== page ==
Step 4 - Where required, cut pave stones with an approved cutting device to fit accurately, neatly and without damaged edges.

Step 5 - Tamp pave stones with a plate compactor, uniformly level, true to grade and free of movement.

Step 6 - Spread a thin layer of hard angular material conforming to the grading requirements of ASTM No. 8 or No. 9 aggregate over entire paving area.

Step 7 - Make one more pass with plate compactor to nest the aggregate and fill joints to the top.

Step 8 - Sweep and remove surplus joint material.


Typical Non-reinforced Retaining Wall Diagram Details:

Depending on wall block, site conditions and or local building codes, engineering may be required.

Step 1 - Site Preparation: Stake out project. Place a string line level on each string line and adjust to where all lines are level. For small landscape walls (3 courses or less) it is required the first course to be at least partially buried. For tall walls (4 to 8 courses) the first course should be fully buried at a minimum.

Step 2 - Excavation: All walls require excavation for a prepared base material that extends a minimum of six (6) inches in front and back of the wall. For small walls, dig this trench a minimum half the height of the wall unit deep. For tall walls, dig your trench to a minimum depth of a full wall unit height. Compact bottom of trench with a compactor or hand tamper.

Step 3 - Base Preparation: For small wall base preparation, an option would be to place a mixture of dry sand and Portland cement (one shovel of Portland to four shovels of sand). Place the sand-cement mixture a minimum of four (4) inches at the bottom of the trench. For tall walls granular base at a minimum four (4) inch placement. Compact the material with a compactor or hand tamper.

Step 4 - Leveling: For all walls, use a maximum of one-half inch of coarse sand to level the top profile of the base material. When placing wall units, level the surface of all wall units in both directions with a level. Replace the string-line where the top of your wall course and check for horizontal level prior to each course installation.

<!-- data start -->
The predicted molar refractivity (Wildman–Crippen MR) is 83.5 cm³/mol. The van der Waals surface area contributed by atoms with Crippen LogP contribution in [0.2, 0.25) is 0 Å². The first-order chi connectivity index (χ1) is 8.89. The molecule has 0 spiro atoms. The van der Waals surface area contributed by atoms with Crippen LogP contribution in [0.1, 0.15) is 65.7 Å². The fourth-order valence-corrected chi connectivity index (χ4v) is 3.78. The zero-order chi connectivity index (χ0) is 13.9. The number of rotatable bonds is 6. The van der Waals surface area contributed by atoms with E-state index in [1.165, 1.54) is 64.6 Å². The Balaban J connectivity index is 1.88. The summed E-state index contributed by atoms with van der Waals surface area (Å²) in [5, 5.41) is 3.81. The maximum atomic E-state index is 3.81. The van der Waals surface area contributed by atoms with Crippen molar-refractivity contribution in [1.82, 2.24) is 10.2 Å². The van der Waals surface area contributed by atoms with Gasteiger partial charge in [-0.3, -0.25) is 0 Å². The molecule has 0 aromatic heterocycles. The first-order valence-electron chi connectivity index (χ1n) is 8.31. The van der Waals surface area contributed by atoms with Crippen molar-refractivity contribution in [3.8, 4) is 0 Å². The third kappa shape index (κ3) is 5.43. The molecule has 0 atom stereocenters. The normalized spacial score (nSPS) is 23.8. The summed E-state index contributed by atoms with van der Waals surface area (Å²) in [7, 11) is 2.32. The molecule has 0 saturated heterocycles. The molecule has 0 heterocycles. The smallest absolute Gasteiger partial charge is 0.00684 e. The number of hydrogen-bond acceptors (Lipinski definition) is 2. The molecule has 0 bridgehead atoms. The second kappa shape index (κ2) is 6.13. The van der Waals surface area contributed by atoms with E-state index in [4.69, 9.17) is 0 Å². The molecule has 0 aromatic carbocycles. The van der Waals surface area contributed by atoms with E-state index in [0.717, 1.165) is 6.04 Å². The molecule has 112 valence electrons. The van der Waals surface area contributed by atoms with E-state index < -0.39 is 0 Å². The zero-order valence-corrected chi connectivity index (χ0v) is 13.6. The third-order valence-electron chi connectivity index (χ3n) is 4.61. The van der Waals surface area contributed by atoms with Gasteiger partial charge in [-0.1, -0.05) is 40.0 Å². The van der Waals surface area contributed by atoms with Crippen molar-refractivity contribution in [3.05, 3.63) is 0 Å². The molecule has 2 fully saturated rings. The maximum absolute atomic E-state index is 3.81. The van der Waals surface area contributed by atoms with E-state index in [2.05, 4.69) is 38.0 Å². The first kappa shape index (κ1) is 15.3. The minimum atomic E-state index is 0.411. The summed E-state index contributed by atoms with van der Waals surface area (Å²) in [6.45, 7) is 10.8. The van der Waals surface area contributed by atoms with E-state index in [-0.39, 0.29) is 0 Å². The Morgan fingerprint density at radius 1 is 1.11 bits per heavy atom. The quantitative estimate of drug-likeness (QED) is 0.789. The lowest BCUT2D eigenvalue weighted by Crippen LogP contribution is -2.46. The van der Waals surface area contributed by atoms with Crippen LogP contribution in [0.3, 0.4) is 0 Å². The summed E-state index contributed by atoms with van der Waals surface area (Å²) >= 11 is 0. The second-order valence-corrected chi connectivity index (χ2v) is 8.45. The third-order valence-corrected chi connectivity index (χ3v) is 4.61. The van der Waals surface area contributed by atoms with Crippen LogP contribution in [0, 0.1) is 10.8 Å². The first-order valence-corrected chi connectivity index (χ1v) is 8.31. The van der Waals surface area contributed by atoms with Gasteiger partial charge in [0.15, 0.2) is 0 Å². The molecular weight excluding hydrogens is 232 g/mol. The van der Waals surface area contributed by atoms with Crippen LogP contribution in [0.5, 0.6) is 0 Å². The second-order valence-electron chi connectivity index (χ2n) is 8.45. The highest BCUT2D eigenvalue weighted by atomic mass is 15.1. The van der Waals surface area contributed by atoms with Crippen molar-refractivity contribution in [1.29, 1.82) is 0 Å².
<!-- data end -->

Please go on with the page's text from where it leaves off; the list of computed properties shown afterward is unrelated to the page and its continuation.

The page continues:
Step 5 - Laying Stones: Always begin at the lowest point of the wall. Level each unit in both directions with a level. Once the base course is complete, continue assembling additional courses by positioning the units in a running bond pattern relative to the course beneath, taking care not to align joints vertically. Securely engage the unit to the lower units. Install a granular no fines material as a drainage zone a minimum of four (4) to six (6) inches thickness directly behind the wall. Backfill and compact material behind the wall in a four (4) inch to a maximum six (6) inch layer. Compact materials with a compactor or hand tamper. A perforated plastic pipe may be required behind wall.

Step 6 - Cutting Stones: When building your wall, you may need partial stones to finish coursing. Place the to-be cut unit at its finished position in the wall. Mark the cut line. To split a stone, use safety glasses, a hammer and a chisel. Place the unit on a hard surface. Position the chisel at the cut mark and proceed to hammer the chisel scoring the cut line. Score the unit on all sides. Once the perimeter score is complete, strike the chisel on the score line until it breaks.


Pavestone
Belgard
ACME Brick
Techniseal
Anchor
ICPI
NCMA